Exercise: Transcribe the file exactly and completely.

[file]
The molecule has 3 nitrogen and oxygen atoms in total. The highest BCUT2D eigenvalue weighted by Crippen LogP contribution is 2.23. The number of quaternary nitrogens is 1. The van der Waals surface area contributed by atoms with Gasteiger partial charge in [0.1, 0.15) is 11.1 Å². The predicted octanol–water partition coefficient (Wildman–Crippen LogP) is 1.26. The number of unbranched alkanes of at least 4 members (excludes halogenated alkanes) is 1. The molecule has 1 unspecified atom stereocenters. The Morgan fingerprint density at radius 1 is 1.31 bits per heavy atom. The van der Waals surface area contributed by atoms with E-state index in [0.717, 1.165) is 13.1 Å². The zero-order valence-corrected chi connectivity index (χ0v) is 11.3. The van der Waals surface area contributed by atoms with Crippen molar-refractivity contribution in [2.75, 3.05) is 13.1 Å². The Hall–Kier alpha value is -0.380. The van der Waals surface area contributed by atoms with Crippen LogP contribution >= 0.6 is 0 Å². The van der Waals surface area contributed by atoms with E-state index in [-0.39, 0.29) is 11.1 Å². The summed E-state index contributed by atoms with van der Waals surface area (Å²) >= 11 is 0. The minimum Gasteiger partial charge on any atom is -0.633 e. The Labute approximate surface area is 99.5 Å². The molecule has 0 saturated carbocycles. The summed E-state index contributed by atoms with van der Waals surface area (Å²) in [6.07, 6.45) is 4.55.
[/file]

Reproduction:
The molecule has 3 nitrogen and oxygen atoms in total. The highest BCUT2D eigenvalue weighted by Crippen LogP contribution is 2.23. The number of quaternary nitrogens is 1. The van der Waals surface area contributed by atoms with Gasteiger partial charge in [0.1, 0.15) is 11.1 Å². The predicted octanol–water partition coefficient (Wildman–Crippen LogP) is 1.26. The number of unbranched alkanes of at least 4 members (excludes halogenated alkanes) is 1. The molecule has 1 unspecified atom stereocenters. The Morgan fingerprint density at radius 1 is 1.31 bits per heavy atom. The van der Waals surface area contributed by atoms with E-state index in [0.717, 1.165) is 13.1 Å². The zero-order valence-corrected chi connectivity index (χ0v) is 11.3. The van der Waals surface area contributed by atoms with Crippen molar-refractivity contribution in [2.75, 3.05) is 13.1 Å². The Hall–Kier alpha value is -0.380. The van der Waals surface area contributed by atoms with Crippen LogP contribution >= 0.6 is 0 Å². The van der Waals surface area contributed by atoms with E-state index in [-0.39, 0.29) is 11.1 Å². The summed E-state index contributed by atoms with van der Waals surface area (Å²) >= 11 is 0. The minimum Gasteiger partial charge on any atom is -0.633 e. The Labute approximate surface area is 99.5 Å². The molecule has 0 saturated carbocycles. The summed E-state index contributed by atoms with van der Waals surface area (Å²) in [6.07, 6.45) is 4.55.